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or deacons, or heads of the parish, but are compelled to go home in the returning throng of men, women, and children, and pass their thresholds in quietness, and sit down to their Bibles in silence, and, if possible, with humility. This will not do at all; there is no relish, no savour, in it; nothing to lift up the hearts of little men, or satisfy the greedy self consequence of bustling and insignificant women. But at a conference meeting, a prayer meeting, or an inquiry meeting, held by a select number, at an unusual season, or in an unusual place, the scene is reversed, and they can make themselves of some importance. The spell of silence is taken off, and they can display their acquirements and their acuteness, and can handle the most knotty points of divinity without the least symptom of fear or modesty, and can measure their spiritual growth with much apparent meekness, and confess the vileness of their nature, and the enormity of their sins, with much real pride, and while they are calling themselves worms, mean all the time that they are the chosen of God's creatures. "In the multitude of dreams, and many words,” says the wise man, there are also divers vanities."

It is no small thing for those, who could never have hoped for distinction in any other way, to be accounted in their neighbourhood cunning expounders of Scripture, or astonishingly gifted in prayer, or fearful wrestlers with Satan. And even if they do not happen to possess any great flow of words, or store of superficial knowledge, they can at least be gratified by the personal attentions of the minister, and gain considerable credit for unusual piety, and remarkable absorption in heavenly things. Now in the common concerns of life vanity is bad enough, but to pursue a routine of observances, which so cheaply satisfies their fears.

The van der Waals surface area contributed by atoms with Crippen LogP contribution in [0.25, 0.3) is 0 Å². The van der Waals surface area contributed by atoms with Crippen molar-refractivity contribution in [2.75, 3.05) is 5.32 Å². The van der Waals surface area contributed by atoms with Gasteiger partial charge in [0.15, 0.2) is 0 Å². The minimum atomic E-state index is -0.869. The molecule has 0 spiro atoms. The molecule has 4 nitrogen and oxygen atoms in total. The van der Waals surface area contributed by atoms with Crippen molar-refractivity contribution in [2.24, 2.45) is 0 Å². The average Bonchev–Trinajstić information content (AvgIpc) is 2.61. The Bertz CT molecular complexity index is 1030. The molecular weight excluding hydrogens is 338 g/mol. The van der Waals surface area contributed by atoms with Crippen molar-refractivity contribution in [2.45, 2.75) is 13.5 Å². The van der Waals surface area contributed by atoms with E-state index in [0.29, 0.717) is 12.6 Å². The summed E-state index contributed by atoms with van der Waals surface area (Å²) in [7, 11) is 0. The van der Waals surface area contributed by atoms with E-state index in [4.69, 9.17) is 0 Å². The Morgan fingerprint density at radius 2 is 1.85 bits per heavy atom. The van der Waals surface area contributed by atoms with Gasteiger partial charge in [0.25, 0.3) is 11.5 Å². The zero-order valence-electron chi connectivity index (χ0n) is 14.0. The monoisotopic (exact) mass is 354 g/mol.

Some people are always going to church, lecture, and conference, because they have nothing else to do that is to say, because there is nothing else that they will do—for if we were disposed to do all our duty, we should never lack employment. They feel their time lying like a weight upon them, and they go and throw it off in a meeting house, because they can get rid of it there, not only without reproach, but with some credit. They roam from a prayer-meeting to an inquiry meeting, and from one pulpit to another, to wear away the hours, and bring about sleeping-time. They are spiritual idlers, who, to be sure, may as well be at church as lolling at home or sauntering in the streets, but who are by no means to be particularly commended for making religion a pretence for their laziness.

Such are some of the motives which give rise to outside devotion. No person of observation will deny their existence and influence; and no person of good sense will claim for them any desert. But I have allowed that others are actuated by purer motives. I am sure that very many of those who so assiduously wait on the various assemblies and exercises connected with religion, do so from the persuasion that they are engaged in a high and actual duty, and are performing what is well pleasing in the sight of God. However much I may respect the feelings of such persons-and I do most sincerely respect them-I cannot but lament their erroneous views, and I cannot give up my conviction that their conduct proceeds from mistaken im. pressions.